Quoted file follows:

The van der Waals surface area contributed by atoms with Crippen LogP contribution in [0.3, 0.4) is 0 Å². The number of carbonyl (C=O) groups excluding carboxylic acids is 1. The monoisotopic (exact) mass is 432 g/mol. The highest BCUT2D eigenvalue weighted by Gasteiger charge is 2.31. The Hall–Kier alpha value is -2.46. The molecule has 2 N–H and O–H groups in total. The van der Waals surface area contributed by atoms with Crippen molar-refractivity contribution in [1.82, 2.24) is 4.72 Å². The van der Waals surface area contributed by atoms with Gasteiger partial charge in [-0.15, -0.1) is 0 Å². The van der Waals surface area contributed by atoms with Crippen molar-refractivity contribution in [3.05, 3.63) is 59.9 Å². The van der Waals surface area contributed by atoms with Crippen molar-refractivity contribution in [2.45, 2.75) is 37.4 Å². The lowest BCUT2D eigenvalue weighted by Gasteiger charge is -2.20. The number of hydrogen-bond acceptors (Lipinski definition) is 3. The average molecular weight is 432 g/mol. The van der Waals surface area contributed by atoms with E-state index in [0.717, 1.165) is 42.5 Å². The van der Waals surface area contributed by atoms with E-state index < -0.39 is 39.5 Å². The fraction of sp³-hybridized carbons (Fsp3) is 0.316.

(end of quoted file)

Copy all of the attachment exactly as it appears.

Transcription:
The van der Waals surface area contributed by atoms with Crippen LogP contribution in [0.3, 0.4) is 0 Å². The number of carbonyl (C=O) groups excluding carboxylic acids is 1. The monoisotopic (exact) mass is 432 g/mol. The highest BCUT2D eigenvalue weighted by Gasteiger charge is 2.31. The Hall–Kier alpha value is -2.46. The molecule has 2 N–H and O–H groups in total. The van der Waals surface area contributed by atoms with Crippen molar-refractivity contribution in [1.82, 2.24) is 4.72 Å². The van der Waals surface area contributed by atoms with Gasteiger partial charge in [-0.15, -0.1) is 0 Å². The van der Waals surface area contributed by atoms with Crippen molar-refractivity contribution in [3.05, 3.63) is 59.9 Å². The van der Waals surface area contributed by atoms with Crippen molar-refractivity contribution in [2.45, 2.75) is 37.4 Å². The lowest BCUT2D eigenvalue weighted by Gasteiger charge is -2.20. The number of hydrogen-bond acceptors (Lipinski definition) is 3. The average molecular weight is 432 g/mol. The van der Waals surface area contributed by atoms with E-state index in [0.717, 1.165) is 42.5 Å². The van der Waals surface area contributed by atoms with E-state index < -0.39 is 39.5 Å². The fraction of sp³-hybridized carbons (Fsp3) is 0.316.